Fortunately, techniques for the psychological assessment of the pain patients have improved to the extent that emotional states such as anxiety, depression and defensive personality styles can now be identified. People experiencing pain are able to report separately on the sensory and affective dimensions and emotional qualities differ dramatically across different forms of clinical pain and within individuals over time (20). Currently evidence indicates that pharmaceutical and psychological interventions have different effects on either sensory, affective or both qualities of the experience. The narcotic Fentanyl reduces the sensory intensity but not the unpleasantness of painful tooth pulp sensations (21). In contrast, anxiolytics such as Diazepam reduces affective discomfort rather than sensory-intensity qualities of the experience (22). Similarly, placebo medication has an impact on unpleasantness rather than on sensory qualities of painful events. The new emphasis on the varieties of clinical pain and their variability have led to new concepts of pain measurement.

Subjective pain assessment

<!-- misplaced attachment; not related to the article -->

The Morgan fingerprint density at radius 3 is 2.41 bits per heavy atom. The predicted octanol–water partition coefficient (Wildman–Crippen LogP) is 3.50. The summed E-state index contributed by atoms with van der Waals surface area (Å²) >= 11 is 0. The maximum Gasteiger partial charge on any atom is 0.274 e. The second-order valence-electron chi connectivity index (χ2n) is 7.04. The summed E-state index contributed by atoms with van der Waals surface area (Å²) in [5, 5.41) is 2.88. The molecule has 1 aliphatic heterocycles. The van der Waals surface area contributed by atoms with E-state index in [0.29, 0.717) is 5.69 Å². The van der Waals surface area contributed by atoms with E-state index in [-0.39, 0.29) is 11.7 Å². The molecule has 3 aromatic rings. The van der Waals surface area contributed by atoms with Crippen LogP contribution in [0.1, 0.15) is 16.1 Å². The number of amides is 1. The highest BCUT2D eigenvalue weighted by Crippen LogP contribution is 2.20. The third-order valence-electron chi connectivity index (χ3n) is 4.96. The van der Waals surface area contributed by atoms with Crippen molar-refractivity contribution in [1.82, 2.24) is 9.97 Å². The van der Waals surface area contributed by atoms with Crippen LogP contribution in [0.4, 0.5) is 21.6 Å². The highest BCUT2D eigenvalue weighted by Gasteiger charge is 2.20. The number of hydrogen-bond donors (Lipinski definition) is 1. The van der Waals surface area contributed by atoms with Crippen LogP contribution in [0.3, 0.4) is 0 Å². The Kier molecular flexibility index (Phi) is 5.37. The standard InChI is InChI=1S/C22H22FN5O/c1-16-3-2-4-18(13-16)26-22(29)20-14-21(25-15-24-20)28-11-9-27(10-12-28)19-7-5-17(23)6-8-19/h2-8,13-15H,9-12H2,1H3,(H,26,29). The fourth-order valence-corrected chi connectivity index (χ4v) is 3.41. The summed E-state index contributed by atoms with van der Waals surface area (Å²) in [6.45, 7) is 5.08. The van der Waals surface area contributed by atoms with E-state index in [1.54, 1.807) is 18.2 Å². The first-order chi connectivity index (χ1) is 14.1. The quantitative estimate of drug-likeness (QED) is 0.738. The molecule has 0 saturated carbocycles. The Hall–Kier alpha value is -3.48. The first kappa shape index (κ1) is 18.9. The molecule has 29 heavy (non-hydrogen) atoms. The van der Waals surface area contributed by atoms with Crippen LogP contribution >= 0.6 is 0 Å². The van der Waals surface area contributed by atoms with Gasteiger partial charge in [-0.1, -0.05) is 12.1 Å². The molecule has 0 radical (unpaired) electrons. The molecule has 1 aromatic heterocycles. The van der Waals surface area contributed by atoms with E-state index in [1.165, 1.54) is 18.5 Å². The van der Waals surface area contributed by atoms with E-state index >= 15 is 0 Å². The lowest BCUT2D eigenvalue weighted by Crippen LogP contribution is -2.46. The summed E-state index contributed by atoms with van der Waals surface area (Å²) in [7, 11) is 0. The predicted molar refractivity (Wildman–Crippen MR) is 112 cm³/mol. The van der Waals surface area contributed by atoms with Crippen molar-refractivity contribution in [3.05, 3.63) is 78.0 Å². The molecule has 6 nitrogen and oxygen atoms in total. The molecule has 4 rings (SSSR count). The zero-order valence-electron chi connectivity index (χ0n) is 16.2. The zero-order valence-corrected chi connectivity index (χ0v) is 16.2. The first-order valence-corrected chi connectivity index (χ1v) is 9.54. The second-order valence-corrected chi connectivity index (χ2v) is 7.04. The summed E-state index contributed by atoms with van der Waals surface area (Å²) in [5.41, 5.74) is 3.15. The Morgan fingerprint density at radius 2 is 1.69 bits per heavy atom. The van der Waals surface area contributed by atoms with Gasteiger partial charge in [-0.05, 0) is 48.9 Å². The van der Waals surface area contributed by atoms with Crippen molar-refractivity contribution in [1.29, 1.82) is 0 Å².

A Visual analogue scale (VAS) is a simple measure of subjective pain. It consists of 10 cm horizontal (23) or vertical (24) line with the two endpoints labeled ‘no pain’ and “worst pain ever’. The subject is required to place a mark on the 10 cm line at a point, which corresponds to the level of pain intensity he or she presently feels. The distance in centimeters from the lower end of the VAS to the patient’s mark is used as a numerical index of the severity of pain. The VAS is sensitive to pharmacological and non-pharmacological procedures that alter the experience of pain (25, 26) and correlates highly with pain measured on verbal and numerical rating scales (27, 28). The ease of administration and scoring has contributed to the popularity of this method. A major advantage of the VAS as a measure of sensory pain intensity is its ratio scale properties (29). Other advantages include minimal intrusiveness and conceptual simplicity (23, 30). The major disadvantage of the VA is its assumption that pain is a one-dimensional experience (30).